There’s no place like home for the holidays, where memories are thick, the food is delicious and happy gatherings raise the spirits.
And there’s no time like the holidays to check up on the folks back home, where memories could be jangled, Mom can no longer handle cooking a meal, or an older relative is suffering from mild depression, or worse.
Speaking at the annual scientific meeting of the Gerontological Society of America last month, Nancy Wilson of Baylor College of Medicine’s Huffington Center on Aging talked about the role of family members in watching out for their elderly relatives.
“We always see a spike in previously unrecognized dementia after the holidays,” Wilson said, “after family members reconnect. That’s when they notice changes.”
Mary Wasch, long-term care coordinator for Erie County’s Department of Senior Services, said her office sees an uptick in calls from out-of-town family members at this time of year.
“That happens around the holidays,” Wasch said. “They talk to Mom and Dad throughout the year and they say everything is fine, and then they get here and find everything is not fine.”
The situation is common enough that AARP has released a checklist for spotting trouble, including looking over the relative’s vehicle and garage for dents and dings, reviewing medications and finances, and seeing if their home is in good shape. Time away can make signs of decline more obvious.
“Families should watch for the extent that simple repairs around the house are being attended to – especially those creating risks and hazards,” said Dr. Evan Calkins of Hamburg, a pioneer in geriatric medicine.
Calkins, who retired about a year ago at age 92, said that his children appear to be following the recommendation of aging experts by taking turns visiting their parents regularly.
“Every five or six weeks they come and check the scene out,” Calkins said.
That’s because family visitors can notice problems that their elders have simply adjusted to.
When he was still practicing, Calkins said, it was normal for older patients to have someone accompany them for their medical appointments.
“If necessary, that relative might talk to me confidentially, but generally that wasn’t the case. We all would pretty well know what their main issues were and what they were trying to achieve,” he said.
Wilson, from Baylor, said it can be trickier when facing possible depression or the onset of dementia in a loved one. However, since depression is a significant factor in increased mortality, she said, it should not be ignored. Symptoms can include sleep problems, excessive fidgeting or an unusual lack of energy. Sufferers may be preoccupied with thoughts of death, or have trouble thinking clearly.
The Alzheimer’s Association has its own list of “10 warning signs” for the disease, and how to tell if the individual is getting ill or just experiencing normal, age-related changes.
For instance, memory loss that goes beyond forgetting names to the extent that the person asks the same things over and over; an inability to follow simple instructions; being confused over time and place; and having trouble following or taking part in conversations are all warning signs.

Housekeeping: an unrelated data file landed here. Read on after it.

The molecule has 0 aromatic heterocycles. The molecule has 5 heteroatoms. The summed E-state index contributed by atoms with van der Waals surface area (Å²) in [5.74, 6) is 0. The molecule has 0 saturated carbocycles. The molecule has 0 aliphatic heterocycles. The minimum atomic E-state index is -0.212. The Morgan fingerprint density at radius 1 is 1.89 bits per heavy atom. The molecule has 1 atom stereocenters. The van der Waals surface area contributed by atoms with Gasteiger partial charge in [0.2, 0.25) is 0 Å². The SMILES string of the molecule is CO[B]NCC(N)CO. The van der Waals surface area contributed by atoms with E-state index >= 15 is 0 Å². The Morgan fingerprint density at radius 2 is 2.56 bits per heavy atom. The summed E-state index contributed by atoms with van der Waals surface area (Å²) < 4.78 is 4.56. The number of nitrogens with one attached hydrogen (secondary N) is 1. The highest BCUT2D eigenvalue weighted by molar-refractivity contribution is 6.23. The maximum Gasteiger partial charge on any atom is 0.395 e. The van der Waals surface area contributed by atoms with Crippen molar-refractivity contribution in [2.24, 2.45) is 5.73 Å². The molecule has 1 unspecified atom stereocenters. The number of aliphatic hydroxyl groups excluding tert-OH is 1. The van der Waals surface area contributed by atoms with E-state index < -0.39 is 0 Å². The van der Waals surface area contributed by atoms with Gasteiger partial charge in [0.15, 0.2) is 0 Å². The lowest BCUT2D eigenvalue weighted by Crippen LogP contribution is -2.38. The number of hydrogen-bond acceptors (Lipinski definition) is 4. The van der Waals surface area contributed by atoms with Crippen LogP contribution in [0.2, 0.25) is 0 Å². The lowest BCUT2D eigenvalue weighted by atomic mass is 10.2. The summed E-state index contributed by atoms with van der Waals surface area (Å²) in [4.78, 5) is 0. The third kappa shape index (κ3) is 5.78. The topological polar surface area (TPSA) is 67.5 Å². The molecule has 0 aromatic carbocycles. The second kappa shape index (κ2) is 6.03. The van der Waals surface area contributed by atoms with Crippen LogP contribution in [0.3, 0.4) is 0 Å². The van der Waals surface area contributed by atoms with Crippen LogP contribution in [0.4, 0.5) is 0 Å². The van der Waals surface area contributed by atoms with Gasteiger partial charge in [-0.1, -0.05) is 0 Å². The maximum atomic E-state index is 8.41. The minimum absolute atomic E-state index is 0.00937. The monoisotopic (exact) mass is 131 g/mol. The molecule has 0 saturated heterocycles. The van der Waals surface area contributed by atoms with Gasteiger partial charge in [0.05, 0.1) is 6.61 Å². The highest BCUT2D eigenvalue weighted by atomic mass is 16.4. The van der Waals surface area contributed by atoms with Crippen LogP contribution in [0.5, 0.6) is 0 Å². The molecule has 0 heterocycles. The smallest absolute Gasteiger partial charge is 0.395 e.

These conditions might lead sufferers to withdraw from holiday events. Alzheimer’s can also cause people to be anxious or suspicious, and the general confusion can make them easily upset.
Should any of these symptoms present themselves, or there are any other concerns, family should consider contacting their parent’s physician. Or, for day-to-day assistance, agencies serving the aging can help.
In Erie County, the Department of Senior Services’ information line – (716) 858-8526 – is staffed weekdays from 8:30 a.m. to 4:45 p.m.
“They can direct you to the right place,” Wasch said.
She noted that, no matter who makes the initial call, the senior would have to be willing to accept the offered services. And, while they can visit the Senior Services offices in the Rath Building downtown, there is an easier way to find assistance.
“A case manager will come to their home for a free, no obligation visit,” Wasch said. “Let me emphasize, it is free. They will do an assessment of what kinds of help the person might need or what they can use.”
For instance, she said, a person having mobility issues may need a home aide to help with laundry and cleaning; a dementia sufferer might need adult day care.
Erie County also is well-covered by a network of low-cost senior transport services, she said.
“Our goal at Senior Services is to keep people at home as long as it’s safely possible,” she said. “It could be that family has noticed their parent isn’t eating well. Maybe they only have frozen dinners in the house, or they are getting thinner.”
Solutions could include Meals on Wheels, regular deliveries of groceries, or making arrangements to get the person to one of the many area senior dining sites. “Even if they can’t do everything physically that they used to, there are many ways to get them back into the swing of things,” Wasch said. “And even if people don’t think they qualify for financial assistance, it’s a good idea to have the case manager come out, because it’s free of charge and it gives you a baseline to understand what your person might need, now and later.”